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We’ve had some questions and concerns over the story we published Thursday night about a Waterville Fire Department portrait that was featured prominently on its Facebook page.
As part of an ongoing effort to better explain how the newsroom works, I’m sharing our reasoning and process here.
The photo in question was brought to our attention by a reader. At issue was the hand gesture from one of the firefighters, which has been used elsewhere to espouse white power. (Here’s a New York Times story that gives more context on the symbol).
Given how often the gesture has been used by people who promote hate, it’s legitimate to ask questions of a public institution when it appears in an official portrait. Our audience expects us to scrutinize those who work in the public trust.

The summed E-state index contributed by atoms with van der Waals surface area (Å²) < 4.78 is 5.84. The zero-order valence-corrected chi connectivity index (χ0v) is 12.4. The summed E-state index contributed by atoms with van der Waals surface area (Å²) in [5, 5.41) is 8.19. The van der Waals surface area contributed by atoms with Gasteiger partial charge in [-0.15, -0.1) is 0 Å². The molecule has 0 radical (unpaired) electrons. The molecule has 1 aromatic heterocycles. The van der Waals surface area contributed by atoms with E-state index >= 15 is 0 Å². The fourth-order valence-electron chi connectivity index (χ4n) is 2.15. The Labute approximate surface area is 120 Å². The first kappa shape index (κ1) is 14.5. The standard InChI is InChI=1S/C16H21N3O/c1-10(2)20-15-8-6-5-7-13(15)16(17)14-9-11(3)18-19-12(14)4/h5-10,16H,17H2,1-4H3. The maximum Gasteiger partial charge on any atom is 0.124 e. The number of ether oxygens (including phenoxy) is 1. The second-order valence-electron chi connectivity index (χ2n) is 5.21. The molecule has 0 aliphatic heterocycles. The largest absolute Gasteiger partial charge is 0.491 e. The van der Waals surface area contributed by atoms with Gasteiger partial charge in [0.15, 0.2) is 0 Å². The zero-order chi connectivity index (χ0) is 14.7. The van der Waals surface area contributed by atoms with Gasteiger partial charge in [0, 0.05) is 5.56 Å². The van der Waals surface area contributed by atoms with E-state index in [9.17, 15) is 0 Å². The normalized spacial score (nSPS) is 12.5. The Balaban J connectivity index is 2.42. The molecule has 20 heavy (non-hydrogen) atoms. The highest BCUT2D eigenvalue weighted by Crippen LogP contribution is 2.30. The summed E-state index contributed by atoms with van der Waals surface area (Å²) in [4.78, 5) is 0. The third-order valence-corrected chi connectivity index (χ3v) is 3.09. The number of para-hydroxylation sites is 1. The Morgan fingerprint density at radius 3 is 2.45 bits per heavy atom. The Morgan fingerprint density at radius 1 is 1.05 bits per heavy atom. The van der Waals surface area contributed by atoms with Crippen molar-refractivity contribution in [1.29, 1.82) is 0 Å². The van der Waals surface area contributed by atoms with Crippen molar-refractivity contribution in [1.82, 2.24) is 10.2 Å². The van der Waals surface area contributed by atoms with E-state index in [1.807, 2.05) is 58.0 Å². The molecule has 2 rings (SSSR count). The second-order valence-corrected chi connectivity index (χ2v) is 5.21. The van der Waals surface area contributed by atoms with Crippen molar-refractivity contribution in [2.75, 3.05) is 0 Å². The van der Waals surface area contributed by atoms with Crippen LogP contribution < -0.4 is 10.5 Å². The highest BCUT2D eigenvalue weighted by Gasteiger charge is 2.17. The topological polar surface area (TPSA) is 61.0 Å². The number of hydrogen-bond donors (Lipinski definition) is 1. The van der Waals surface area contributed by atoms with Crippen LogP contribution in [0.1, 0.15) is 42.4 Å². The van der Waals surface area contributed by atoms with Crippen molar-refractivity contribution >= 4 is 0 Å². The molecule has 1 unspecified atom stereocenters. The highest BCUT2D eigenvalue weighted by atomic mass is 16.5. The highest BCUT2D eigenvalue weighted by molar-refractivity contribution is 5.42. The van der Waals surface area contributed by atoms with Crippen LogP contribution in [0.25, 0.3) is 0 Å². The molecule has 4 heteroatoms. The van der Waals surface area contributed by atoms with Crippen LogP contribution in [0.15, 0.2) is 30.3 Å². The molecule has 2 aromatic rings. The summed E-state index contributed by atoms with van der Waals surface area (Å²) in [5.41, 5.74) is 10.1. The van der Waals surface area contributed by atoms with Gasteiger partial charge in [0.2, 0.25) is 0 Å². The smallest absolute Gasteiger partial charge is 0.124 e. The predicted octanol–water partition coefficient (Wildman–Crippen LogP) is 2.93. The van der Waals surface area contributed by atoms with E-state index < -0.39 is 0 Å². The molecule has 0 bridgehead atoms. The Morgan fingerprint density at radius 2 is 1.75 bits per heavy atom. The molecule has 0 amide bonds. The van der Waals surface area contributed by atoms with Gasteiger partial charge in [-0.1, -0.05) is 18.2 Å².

So we reached out to the fire department to ask questions. Did it consider the gesture to be racist? What was its response?
When Fire Chief Shawn Esler responded — strongly — that he took the incident seriously and planned to carry out an investigation, it became an on-the-record decision from a public official, which made it a publishable story, and one that we could not ignore.
We wrote a follow-up story the next day explaining the fire department’s ruling: that the firefighter did not intend anything racist by the pose.
The big picture here is that we live in an upside-down world where formerly harmless symbols have taken on complicated and at times, hateful connotations. Just like you, we’re trying to make sense of it while adhering to our core principles: Public institutions should be scrutinized and the meaning of words and symbols matters.